Oscar was actually only a few weeks old when I put my name down on the Pembrokeshire cottage list.  I was fairly confident that I would be back running marathon distances again by the time he was seven months old.  With EnduranceLife events, they allow you to adjust distances on the day of the event, so there would be the opportunity to drop down to the half marathon if necessary, especially as I knew by this point that I would have run the South Downs Way 50 just three weeks earlier and my legs might well be feeling the miles by then!

I almost backed out of the run at the start of the week itself though.  In fact, had Milton Keynes still been taking entries for the Marathon on the Monday (Pembrokeshire was on the Saturday of the Bank Holiday weekend), I would have swapped events, and just forfeited my £50 for the accommodation and £50 for the Pembrokeshire marathon and run MK instead.  At the time I just didn’t fancy the hassle of driving all that way when there was a marathon pretty much on my doorstep!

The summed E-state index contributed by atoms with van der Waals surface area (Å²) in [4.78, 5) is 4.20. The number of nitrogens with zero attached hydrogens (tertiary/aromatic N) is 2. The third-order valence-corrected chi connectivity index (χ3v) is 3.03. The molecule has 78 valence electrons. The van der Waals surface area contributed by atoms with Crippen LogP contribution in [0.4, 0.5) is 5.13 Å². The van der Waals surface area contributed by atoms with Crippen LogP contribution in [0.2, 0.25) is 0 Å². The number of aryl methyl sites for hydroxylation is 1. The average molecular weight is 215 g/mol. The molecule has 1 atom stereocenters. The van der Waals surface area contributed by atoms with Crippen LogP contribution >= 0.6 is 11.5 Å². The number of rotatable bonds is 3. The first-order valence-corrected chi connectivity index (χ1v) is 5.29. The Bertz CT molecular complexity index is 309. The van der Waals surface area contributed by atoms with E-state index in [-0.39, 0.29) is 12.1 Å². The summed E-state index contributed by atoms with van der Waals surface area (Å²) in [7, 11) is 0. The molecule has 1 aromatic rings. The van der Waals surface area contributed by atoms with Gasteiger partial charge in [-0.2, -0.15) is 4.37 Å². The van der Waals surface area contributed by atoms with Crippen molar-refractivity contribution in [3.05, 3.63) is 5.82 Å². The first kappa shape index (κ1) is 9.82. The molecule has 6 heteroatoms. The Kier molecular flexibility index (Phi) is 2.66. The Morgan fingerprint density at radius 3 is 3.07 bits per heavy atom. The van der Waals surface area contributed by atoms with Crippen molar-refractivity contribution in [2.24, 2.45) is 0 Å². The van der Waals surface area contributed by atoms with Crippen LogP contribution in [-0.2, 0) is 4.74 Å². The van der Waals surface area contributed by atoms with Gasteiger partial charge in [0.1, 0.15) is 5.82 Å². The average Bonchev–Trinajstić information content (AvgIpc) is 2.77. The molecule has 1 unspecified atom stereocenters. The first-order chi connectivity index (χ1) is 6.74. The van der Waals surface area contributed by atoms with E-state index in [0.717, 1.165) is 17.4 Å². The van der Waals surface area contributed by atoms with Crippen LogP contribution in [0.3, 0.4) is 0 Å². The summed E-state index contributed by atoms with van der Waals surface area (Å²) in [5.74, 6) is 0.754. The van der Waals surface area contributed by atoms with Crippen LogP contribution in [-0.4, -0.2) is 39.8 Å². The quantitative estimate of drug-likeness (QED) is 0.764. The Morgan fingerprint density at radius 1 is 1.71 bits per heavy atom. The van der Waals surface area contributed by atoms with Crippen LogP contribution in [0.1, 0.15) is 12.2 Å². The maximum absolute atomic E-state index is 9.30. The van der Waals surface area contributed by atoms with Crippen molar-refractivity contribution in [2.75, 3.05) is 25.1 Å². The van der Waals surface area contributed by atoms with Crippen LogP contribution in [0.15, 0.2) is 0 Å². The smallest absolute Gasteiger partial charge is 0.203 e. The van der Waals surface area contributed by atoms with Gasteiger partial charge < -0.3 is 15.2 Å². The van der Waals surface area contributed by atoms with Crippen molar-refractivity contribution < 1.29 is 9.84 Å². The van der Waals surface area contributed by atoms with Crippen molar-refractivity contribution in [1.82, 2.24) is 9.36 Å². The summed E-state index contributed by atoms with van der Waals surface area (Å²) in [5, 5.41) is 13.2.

It wasn’t until he was eight months old that breastfeeding started to become less of an issue as Oscar ate more and more real food, but back in May I still had to spend the week beforehand expressing every morning and evening in order to leave Oscar enough milk for my time away, and then I had to express several times a day whilst I was away in order just to feel comfortable.  It was also a ridiculously long drive to Pembrokeshire!  Why do I never check the distance to these events before I sign up?!  The sat-nav said it would take nearly five hours to get there, but in reality I left my house at 4pm on the Friday night, picked up another lady from my running club in the next town, dropped Oscar off at Dan’s work, had one brief stop for the loo and dinner and we didn’t arrive until 11:15pm that night.  It was a very tiring journey!  Apparently Gower is a similar length trip, but I’ve always gotten lifts with others so having to drive myself this time made the journey feel much, much longer.  I was glad that I had company for the ride at least.